You can’t emphasize two things at once. That creates confusion. It delays buyer decision making. If you’re two things, they decide they don’t know who you are. Or what you do. They want an expert. Bewilderment results.
Communication math: E2 = 0.
Focus on what’s the most important thing. Usually, that is the thing with most profit potential. Positioning strategy is the shortcut to the buyer’s motive. It’s a way to get focused. The textbook definition is “positioning is a creative advertising strategy.”
By focusing on a message, we zoom through the customer’s mind filter. That’s a faster shortcut. The market position centers around market pain.
Early in my career I learned some fascinating things (the hard way) about questionnaires and focus groups.
People are strange.
If you ask someone how much they might pay for something, they always go low – or nothing. Unless they don’t care one bit, then they go high to make you feel happy.
I once was consulting for a company that sold a $19,000 tech product. They hadn’t had any sales for 6 months.
The owner was convinced if he lowered the product price, he’d sell the product to academics. So they sent out a questionnaire to universities and all the results came back saying the price was too high.
That was it. He decided to lower the price and increase sales.
I told him to wait.
He paid professional marketers money to have this questionnaire prepared and mailed. Sheesh!
So I investigated the customer list, and found academics never bought the product. The only people who did were federally-funded laser R&D laboratories – mainly contracted by the military. Half of his mail list were window shopping wannabees – and strange ones like Mary Kay Cosmetics, Blue Oyster Cult, Tinker Toys. The “laser scientist” who had been relegated to academic status had no money. Those who can’t do, teach.
So I checked. How much did universities labs have to spend? Secondary research revealed about $2,000 annual budget for equipment.
How much did federal laser R&D labs have? $40,000 per year – every stinkin’ year.
His product wasn’t too expense. It was too cheap.
I told him to raise the price. So we quickly introduced a new pseudo-product for $39,000, And immediately sold 3 unit by mail order.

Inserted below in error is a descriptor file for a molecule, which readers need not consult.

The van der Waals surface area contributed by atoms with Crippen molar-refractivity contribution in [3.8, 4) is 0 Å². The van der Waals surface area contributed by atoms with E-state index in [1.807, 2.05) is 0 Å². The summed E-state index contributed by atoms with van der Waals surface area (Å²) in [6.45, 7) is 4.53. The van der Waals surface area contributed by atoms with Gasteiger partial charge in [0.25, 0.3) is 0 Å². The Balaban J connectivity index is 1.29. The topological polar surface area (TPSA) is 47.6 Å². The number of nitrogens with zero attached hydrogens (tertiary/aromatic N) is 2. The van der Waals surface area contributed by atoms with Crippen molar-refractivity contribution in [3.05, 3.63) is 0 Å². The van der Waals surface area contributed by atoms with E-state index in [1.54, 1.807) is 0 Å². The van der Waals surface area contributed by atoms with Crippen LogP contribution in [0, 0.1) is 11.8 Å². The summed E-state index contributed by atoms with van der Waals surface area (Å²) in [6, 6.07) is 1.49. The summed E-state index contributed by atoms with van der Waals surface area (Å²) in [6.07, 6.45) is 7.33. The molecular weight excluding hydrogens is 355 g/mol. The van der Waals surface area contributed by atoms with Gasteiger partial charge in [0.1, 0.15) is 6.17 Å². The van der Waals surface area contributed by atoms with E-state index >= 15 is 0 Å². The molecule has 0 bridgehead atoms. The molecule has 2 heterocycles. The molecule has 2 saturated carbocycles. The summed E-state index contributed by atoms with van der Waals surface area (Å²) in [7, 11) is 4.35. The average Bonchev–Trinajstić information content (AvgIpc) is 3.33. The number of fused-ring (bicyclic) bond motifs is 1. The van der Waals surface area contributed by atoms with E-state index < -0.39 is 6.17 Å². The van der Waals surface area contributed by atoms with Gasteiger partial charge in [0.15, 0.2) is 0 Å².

This saved his company.
Never ask people their opinions if they don’t have skin in the game.
People often lie. Especially in focus groups. If they don’t have an opinion, they will make one up – rather than appear foolish for not knowing or not caring.
You asked your group how much they would pay for a newsletter.
No one wants to buy a newsletter. They want to buy solutions to problems. If you said, “I see you have a problem. How much would you pay me to solve this for you?” You’d get a different answer than if you ask would you like to read or buy a book I’ve written.
Ask instead “How much would you pay to learn how to make money like I do?”
Most people see newsletters as noise or spam. Until the day you write a gem that changes their life. Then suddenly you’re brilliant.
Also, let’s say you have a 30,000-piece mail list? How many of those do you think really love you? How many tolerate you? How many hate you?
According to old newsletter data, 10 percent of a market tolerates you and are interested. 4 percent of the 10 percent love you. They are fans.
From playing in a rock band, I can tell you every night after the gig, someone comes to the stage and say, “You suck.” If you listen to caustic critics, you’ll quit.
You can make a living from 1,000 true fans.
Give the true fans your newsletter for money. Give the rest a crippled teaser version.
Because of my life experience, values, and personality, I rarely pay for things. But I write about free plugins and themes and people pay me $69 to share that free information. Why? It saves them money, time, and makes their sites go faster (if the do my recommendations).
They didn’t come to my site to buy a book. Did you come to PagePipe because you whimsically said, “I feel like buying a book or newsletter today?”
But you left with books you paid for.